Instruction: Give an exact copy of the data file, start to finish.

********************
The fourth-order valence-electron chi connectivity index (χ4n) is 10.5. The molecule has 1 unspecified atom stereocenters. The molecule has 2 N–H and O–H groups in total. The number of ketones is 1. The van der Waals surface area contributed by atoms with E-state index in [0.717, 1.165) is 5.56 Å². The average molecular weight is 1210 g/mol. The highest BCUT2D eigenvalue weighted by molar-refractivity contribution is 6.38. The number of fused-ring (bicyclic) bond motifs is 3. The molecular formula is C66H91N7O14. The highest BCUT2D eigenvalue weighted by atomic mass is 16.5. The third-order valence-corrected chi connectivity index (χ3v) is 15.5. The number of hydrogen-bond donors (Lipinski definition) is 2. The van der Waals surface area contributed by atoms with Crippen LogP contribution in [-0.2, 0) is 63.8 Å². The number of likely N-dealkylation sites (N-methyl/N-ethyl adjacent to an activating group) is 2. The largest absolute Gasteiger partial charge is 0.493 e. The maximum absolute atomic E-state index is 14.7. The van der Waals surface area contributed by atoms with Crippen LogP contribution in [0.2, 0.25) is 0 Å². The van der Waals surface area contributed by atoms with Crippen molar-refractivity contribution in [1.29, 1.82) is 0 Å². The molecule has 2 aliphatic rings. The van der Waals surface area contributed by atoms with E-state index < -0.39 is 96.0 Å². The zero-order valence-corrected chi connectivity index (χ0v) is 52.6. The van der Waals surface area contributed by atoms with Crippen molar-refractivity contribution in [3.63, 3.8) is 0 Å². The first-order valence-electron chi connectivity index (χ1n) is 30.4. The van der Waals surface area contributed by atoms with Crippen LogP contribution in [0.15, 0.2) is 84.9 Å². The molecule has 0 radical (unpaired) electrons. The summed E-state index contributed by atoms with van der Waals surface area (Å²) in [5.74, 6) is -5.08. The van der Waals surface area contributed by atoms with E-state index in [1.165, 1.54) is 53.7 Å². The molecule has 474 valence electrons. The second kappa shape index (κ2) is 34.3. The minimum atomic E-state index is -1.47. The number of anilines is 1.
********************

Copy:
The fourth-order valence-electron chi connectivity index (χ4n) is 10.5. The molecule has 1 unspecified atom stereocenters. The molecule has 2 N–H and O–H groups in total. The number of ketones is 1. The van der Waals surface area contributed by atoms with E-state index in [0.717, 1.165) is 5.56 Å². The average molecular weight is 1210 g/mol. The highest BCUT2D eigenvalue weighted by molar-refractivity contribution is 6.38. The number of fused-ring (bicyclic) bond motifs is 3. The molecular formula is C66H91N7O14. The highest BCUT2D eigenvalue weighted by atomic mass is 16.5. The third-order valence-corrected chi connectivity index (χ3v) is 15.5. The number of hydrogen-bond donors (Lipinski definition) is 2. The van der Waals surface area contributed by atoms with Crippen LogP contribution in [-0.2, 0) is 63.8 Å². The number of likely N-dealkylation sites (N-methyl/N-ethyl adjacent to an activating group) is 2. The largest absolute Gasteiger partial charge is 0.493 e. The maximum absolute atomic E-state index is 14.7. The van der Waals surface area contributed by atoms with Crippen LogP contribution in [0.2, 0.25) is 0 Å². The van der Waals surface area contributed by atoms with Crippen molar-refractivity contribution in [1.29, 1.82) is 0 Å². The molecule has 2 aliphatic rings. The van der Waals surface area contributed by atoms with E-state index < -0.39 is 96.0 Å². The zero-order valence-corrected chi connectivity index (χ0v) is 52.6. The van der Waals surface area contributed by atoms with Crippen molar-refractivity contribution in [3.63, 3.8) is 0 Å². The first-order valence-electron chi connectivity index (χ1n) is 30.4. The van der Waals surface area contributed by atoms with Crippen LogP contribution in [0.15, 0.2) is 84.9 Å². The molecule has 0 radical (unpaired) electrons. The summed E-state index contributed by atoms with van der Waals surface area (Å²) in [5.74, 6) is -5.08. The van der Waals surface area contributed by atoms with E-state index in [1.165, 1.54) is 53.7 Å². The molecule has 474 valence electrons. The second kappa shape index (κ2) is 34.3. The minimum atomic E-state index is -1.47. The number of anilines is 1.